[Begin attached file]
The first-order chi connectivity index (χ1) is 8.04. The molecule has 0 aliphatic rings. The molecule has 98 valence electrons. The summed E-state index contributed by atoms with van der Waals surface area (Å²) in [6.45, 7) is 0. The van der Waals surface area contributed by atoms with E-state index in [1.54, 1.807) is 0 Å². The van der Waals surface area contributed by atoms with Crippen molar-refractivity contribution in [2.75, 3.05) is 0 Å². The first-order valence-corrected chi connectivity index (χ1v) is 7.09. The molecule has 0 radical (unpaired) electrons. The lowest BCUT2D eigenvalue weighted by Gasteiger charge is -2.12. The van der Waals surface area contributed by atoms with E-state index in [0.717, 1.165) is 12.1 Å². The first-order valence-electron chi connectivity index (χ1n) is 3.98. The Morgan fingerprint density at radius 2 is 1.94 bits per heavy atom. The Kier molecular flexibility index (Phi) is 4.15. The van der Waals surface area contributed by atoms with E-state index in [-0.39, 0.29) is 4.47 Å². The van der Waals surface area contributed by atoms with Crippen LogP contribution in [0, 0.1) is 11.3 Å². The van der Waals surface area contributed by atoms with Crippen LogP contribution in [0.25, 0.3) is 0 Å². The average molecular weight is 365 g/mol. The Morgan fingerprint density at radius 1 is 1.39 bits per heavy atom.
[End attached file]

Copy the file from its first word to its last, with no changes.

The first-order chi connectivity index (χ1) is 8.04. The molecule has 0 aliphatic rings. The molecule has 98 valence electrons. The summed E-state index contributed by atoms with van der Waals surface area (Å²) in [6.45, 7) is 0. The van der Waals surface area contributed by atoms with E-state index in [1.54, 1.807) is 0 Å². The van der Waals surface area contributed by atoms with Crippen molar-refractivity contribution in [2.75, 3.05) is 0 Å². The first-order valence-corrected chi connectivity index (χ1v) is 7.09. The molecule has 0 radical (unpaired) electrons. The lowest BCUT2D eigenvalue weighted by Gasteiger charge is -2.12. The van der Waals surface area contributed by atoms with E-state index in [0.717, 1.165) is 12.1 Å². The first-order valence-electron chi connectivity index (χ1n) is 3.98. The Morgan fingerprint density at radius 2 is 1.94 bits per heavy atom. The Kier molecular flexibility index (Phi) is 4.15. The van der Waals surface area contributed by atoms with E-state index in [-0.39, 0.29) is 4.47 Å². The van der Waals surface area contributed by atoms with Crippen LogP contribution in [0, 0.1) is 11.3 Å². The van der Waals surface area contributed by atoms with Crippen LogP contribution in [0.25, 0.3) is 0 Å². The average molecular weight is 365 g/mol. The Morgan fingerprint density at radius 1 is 1.39 bits per heavy atom.